Languages
Page last updated at 15:30 GMT, Thursday, 8 May 2008 16:30 UK

MEPs ask Fifa to scrap quota plan

By Paul Kirby
EU reporter, BBC News

Fifa President Sepp Blatter
Mr Blatter believes EU law on freedom of movement needs to be adapted

The European Parliament has called on world football's governing body, Fifa, to drop its proposals for a foreign player quota to be imposed on clubs.

Fifa President Sepp Blatter will urge his members this month to back a "six plus five" plan to impose a maximum of five foreign players in a team.

Mr Blatter says EU laws on freedom of movement are benefiting rich clubs.

But MEPs have backed a report proposing instead that clubs should have at least eight home-grown players out of 25.

That proposal, initiated by European football's governing body, Uefa, is less likely to fall foul of the EU's laws on discrimination on the grounds of nationality, as home-grown can mean locally-trained.

The parliament's rapporteur on the future of European football, Ivo Belet, told the BBC News website that he agreed with Mr Blatter's sentiment but said he could not ignore the law.

I don't think MEPs should pick a fight on a worldwide basis with the world governing body
Christopher Heaton-Harris
British Conservative MEP
"It's well-intentioned, and the objective we 100% agree with, to force clubs to invest in their own talent," he said.

"But not 'six plus five' as it will be challenged in the European Court of Justice (ECJ) and it won't stand."

British Conservative MEP Christopher Heaton-Harris said the EU was wrong to interfere in sporting matters.

"I don't think MEPs should pick a fight on a worldwide basis with the world governing body," he said.

After 28 years as a football referee, he said the rules should be left to the sport's governing bodies to decide, rather than the European Union.

Law change

In a recent BBC interview, Sepp Blatter warned against football being split between rich and poor and believed that a limit on imported players had the support of fans.

Jean-Marc Bosman (FC Liege, 1987)
The Bosman ruling emphasised a player's right to freedom of movement

"The law is one thing but the law can be adapted, amended if there is a general consensus," he said, suggesting there was support for a change among EU countries.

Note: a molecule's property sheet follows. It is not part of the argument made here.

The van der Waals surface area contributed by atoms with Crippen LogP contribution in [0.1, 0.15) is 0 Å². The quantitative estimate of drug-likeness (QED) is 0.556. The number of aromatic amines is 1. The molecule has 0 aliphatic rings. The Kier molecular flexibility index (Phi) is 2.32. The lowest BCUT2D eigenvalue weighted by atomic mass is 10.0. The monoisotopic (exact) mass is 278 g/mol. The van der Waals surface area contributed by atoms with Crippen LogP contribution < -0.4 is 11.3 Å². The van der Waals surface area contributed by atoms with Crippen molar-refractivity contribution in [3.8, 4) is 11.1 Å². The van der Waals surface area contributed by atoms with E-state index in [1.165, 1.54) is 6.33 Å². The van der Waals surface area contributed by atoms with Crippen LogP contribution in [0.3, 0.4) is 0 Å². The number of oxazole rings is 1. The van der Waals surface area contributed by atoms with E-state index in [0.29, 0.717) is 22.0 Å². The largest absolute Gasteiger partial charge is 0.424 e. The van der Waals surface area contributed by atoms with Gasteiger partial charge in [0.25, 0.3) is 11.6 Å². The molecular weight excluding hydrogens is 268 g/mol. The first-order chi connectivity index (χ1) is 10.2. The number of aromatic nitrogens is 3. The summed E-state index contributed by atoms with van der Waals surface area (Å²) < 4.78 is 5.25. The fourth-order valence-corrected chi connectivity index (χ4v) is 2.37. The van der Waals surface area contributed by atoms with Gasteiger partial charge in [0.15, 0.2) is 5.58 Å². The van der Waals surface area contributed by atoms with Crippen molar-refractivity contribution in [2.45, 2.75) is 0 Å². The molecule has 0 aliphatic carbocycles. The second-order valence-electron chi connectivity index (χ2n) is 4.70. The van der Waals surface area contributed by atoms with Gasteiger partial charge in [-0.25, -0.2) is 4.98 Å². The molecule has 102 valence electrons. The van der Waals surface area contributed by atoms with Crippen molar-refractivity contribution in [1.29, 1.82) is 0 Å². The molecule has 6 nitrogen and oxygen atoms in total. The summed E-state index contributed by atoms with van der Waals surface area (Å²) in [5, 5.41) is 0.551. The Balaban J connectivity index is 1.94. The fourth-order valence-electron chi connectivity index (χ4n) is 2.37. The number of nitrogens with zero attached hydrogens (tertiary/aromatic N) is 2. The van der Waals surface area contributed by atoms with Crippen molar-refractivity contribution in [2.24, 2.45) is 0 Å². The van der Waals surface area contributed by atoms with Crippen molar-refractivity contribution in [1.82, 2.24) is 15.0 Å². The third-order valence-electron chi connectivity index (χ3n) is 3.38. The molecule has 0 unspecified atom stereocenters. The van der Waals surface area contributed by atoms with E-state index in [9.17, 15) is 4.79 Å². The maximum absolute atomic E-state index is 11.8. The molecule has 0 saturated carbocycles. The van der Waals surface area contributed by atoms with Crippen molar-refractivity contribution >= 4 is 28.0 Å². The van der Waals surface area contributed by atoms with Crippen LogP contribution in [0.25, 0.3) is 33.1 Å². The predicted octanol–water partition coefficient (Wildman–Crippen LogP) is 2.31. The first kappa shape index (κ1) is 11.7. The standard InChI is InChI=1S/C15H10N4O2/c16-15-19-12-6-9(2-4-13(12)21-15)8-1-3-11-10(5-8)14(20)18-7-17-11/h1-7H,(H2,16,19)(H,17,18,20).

Unlike Mr Blatter, Uefa is more keen to ensure its plans fall within existing EU law.

The governing body has courted the EU, both the parliament and European Commission, and says the report backed by MEPs agrees with its proposals in every way.

"For us it's a great comfort to know we've got the European Parliament behind our approach to football," says Uefa spokesman William Gaillard who is now waiting for the commission to give its approval too.

"Uefa does not oppose 'six plus five'. We think it would be very good because it would stop clubs raiding the academies of Africa and South America," he says.

"At the same time, we are realistic and we understand it is not possible."

Uefa has already imposed a minimum requirement of home-grown players, and that is set to increase later this year to require clubs to field at least eight home-grown players in a squad of 25.

Four of the eight would have to be trained by their own club, and four by other clubs in the same national association.

Bosman ruling

Although it cannot be sure that the measure would not be challenged in the court of justice, Uefa is trying to avoid a repeat of the 1995 Bosman ruling which changed the face of modern football by banning restrictions on the free movement of professional players.

The case was brought by Belgian footballer Jean-Marc Bosman who had been refused permission to leave his club without a transfer fee even though his contract had run out.

His victory brought an end to transfer fees for out-of-contract players but also put an end to quotas, enabling clubs to field as many non-domestic players as they wished.

Mr Heaton-Harris said the court's ruling created "bedlam" in the football transfer market, leading to the gap between rich and poor clubs, and he thought it unlikely that the judges had wanted that to happen.




RELATED INTERNET LINKS
The BBC is not responsible for the content of external internet sites


FEATURES, VIEWS, ANALYSIS
Has China's housing bubble burst?
How the world's oldest clove tree defied an empire
Why Royal Ballet principal Sergei Polunin quit

BBC navigation

BBC © 2014 The BBC is not responsible for the content of external sites. Read more.

This page is best viewed in an up-to-date web browser with style sheets (CSS) enabled. While you will be able to view the content of this page in your current browser, you will not be able to get the full visual experience. Please consider upgrading your browser software or enabling style sheets (CSS) if you are able to do so.

Americas Africa Europe Middle East South Asia Asia Pacific